Katherine and I left them to take the catch to the restaurant for dinner, while we headed back to our cosy lil’ café for ours and milkshakes. What a fab day! We were on cloud 9 and didn’t realise how tired we were until back at the inn where we passed out. Packing could wait until the morning.

Friday 18th March 2016

 

Rasdhoo – day 162

It was another early start, but certainly not as painful with a good nights sleep and less problems with the boats. We (Mifdad and I) headed over to Rasdhoo Channel and descended down to 30m out in the blue before the sun had even rise. With no unicornfish, batfish or plankton to discern direction and water movement we were out in the deep navy blue waters for about 20mins when we saw shadows…

No, we didn’t stumble across the hammerheads but had been sucked back in towards the atoll island on the far side of the channel and came from the seaside in to a small shoal of tuna. We continued along the reef with a few sharks lazily swimming by, also in need of a bit of coffee and energy.  We had run down both air supplies and deco time but we enjoyed a leisurely dive finding some big groupers, a shoal of pennant fish, an octopus and a blue angelfish. We surfaced and were all alone…

Yep, the sheer depth we had gone to so quickly before the sun had risen meant the boat crew weren’t able to see our bubbles on the surface, breaking up in to a small fizzy solution before silently popping on the surface. Thus, they were hoping and waiting for us on the other side of the channel where the current should have brought us based on how it was going earlier. A distant blur of a hull finally appeared bouncing over wave crests. There was no real panic, I would have swam on to the resort island and become a shipwrecked hobo, lived off coconuts and had a volleyball as a friend.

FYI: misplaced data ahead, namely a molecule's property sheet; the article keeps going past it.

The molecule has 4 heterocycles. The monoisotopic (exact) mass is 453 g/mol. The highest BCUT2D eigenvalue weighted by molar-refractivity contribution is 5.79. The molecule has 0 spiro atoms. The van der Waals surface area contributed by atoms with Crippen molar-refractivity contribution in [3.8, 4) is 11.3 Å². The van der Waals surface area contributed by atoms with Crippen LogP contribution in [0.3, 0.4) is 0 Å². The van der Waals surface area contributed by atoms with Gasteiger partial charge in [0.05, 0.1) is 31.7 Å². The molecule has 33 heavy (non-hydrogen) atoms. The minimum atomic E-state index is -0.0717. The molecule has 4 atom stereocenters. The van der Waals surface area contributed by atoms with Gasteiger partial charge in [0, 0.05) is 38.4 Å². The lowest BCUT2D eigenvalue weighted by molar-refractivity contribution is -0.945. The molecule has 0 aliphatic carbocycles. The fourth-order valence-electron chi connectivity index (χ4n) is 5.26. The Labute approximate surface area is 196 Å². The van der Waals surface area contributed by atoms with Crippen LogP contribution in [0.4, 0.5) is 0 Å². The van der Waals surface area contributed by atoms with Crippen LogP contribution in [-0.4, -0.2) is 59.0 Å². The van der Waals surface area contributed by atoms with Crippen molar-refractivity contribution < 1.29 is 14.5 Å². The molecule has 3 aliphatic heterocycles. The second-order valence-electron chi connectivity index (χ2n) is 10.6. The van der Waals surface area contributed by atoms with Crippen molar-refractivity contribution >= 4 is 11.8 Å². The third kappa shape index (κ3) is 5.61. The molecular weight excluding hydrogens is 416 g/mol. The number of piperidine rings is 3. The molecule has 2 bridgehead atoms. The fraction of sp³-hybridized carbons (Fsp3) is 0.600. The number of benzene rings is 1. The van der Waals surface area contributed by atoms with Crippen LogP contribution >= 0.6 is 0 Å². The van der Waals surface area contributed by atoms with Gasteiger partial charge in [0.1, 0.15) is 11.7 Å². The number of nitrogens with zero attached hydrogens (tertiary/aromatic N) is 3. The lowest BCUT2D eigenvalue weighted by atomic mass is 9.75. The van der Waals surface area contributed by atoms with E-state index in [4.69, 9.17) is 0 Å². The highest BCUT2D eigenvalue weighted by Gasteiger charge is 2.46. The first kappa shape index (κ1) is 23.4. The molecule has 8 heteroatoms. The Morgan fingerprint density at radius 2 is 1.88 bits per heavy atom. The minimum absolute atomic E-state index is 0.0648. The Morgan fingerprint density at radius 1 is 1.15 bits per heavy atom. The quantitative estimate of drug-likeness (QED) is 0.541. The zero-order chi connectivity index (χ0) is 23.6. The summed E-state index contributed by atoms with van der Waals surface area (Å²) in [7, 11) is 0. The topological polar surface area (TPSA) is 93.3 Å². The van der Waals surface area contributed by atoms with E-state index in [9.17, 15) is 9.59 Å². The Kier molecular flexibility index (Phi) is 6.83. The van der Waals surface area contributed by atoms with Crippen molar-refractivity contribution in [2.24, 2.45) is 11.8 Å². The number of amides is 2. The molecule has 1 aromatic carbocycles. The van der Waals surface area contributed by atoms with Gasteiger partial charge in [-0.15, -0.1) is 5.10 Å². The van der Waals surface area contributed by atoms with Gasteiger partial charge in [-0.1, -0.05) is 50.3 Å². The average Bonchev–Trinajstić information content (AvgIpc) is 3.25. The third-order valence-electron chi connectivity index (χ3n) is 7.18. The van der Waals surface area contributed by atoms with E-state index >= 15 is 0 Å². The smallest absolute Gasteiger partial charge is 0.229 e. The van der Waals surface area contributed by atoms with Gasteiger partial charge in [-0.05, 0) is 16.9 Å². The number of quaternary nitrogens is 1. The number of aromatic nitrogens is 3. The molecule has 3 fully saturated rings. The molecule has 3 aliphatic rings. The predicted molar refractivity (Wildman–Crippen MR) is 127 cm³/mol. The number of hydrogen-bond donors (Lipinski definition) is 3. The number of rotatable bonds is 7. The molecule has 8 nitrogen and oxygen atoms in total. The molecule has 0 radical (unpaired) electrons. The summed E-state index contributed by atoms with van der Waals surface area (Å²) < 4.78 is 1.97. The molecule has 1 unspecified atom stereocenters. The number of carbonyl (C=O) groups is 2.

Breakfast was late, as is now expected/anticipated and allowed for in our schedule. Although, someone got blueberry jam with theirs so she was incredibly happy! Back at the dive centre Nica gave a briefing for the next two dive sites. Madivaru Corner again for the first dive and Holhi Faru for the second. The first dive was awesome. Rex and I hovered above the other two divers and Nica, not doing any yo-yo diving or hanging on to coral/rock outcrops constantly for a better photo. We saw a grey reef try to attack a sting ray and watched it become stiff and stick out its sting in anticipation of using it. A small white tip came over the bridge of the reef lip to pass a metre away, too close for the camera to focus so quickly but proof is available if needed! We gently drifted in to the channel itself, between Rasdhoo and the Picnic island. The other two divers had used up so much air in their activities to have to start their safety stop and ascent. We continued on for another 10mins or so, most of which was spent gently kicking against the current to remain in line with a large eagle ray. Being at the back of the group taking photos I was able to start my counter-finning sooner and got in to a fabulous position to be about 2m away when it got curious. Apparently they are inquisitive to anything horizontal and big that aren’t themselves. Thus, my buoyancy skills have finally paid off for a close encounter of the ray kind.   We moored up to wreck for our surface interval, it being the original plan if the current had died down. My computer was a bit cranky for me going in for the third dive – everyone else being only on dive two of the day – so I was punished and had to stay shallow for the duration of the dive. A rather uninspiring site at the back of the resort island it was incredibly murky and clearly very damaged from all the works they’ve done on the shoreline, projecting the little huts out over the reef. We did manage to spot 2 grey reef shark and a white tip reef shark, all of which were up above us in the shallows (giving further credence to the idea that there’s a lot of rubbish up there, bringing in the parrotfish and cleaning crew). There were also 9 nice sized lobsters (that had never heard of garlic butter in their lives).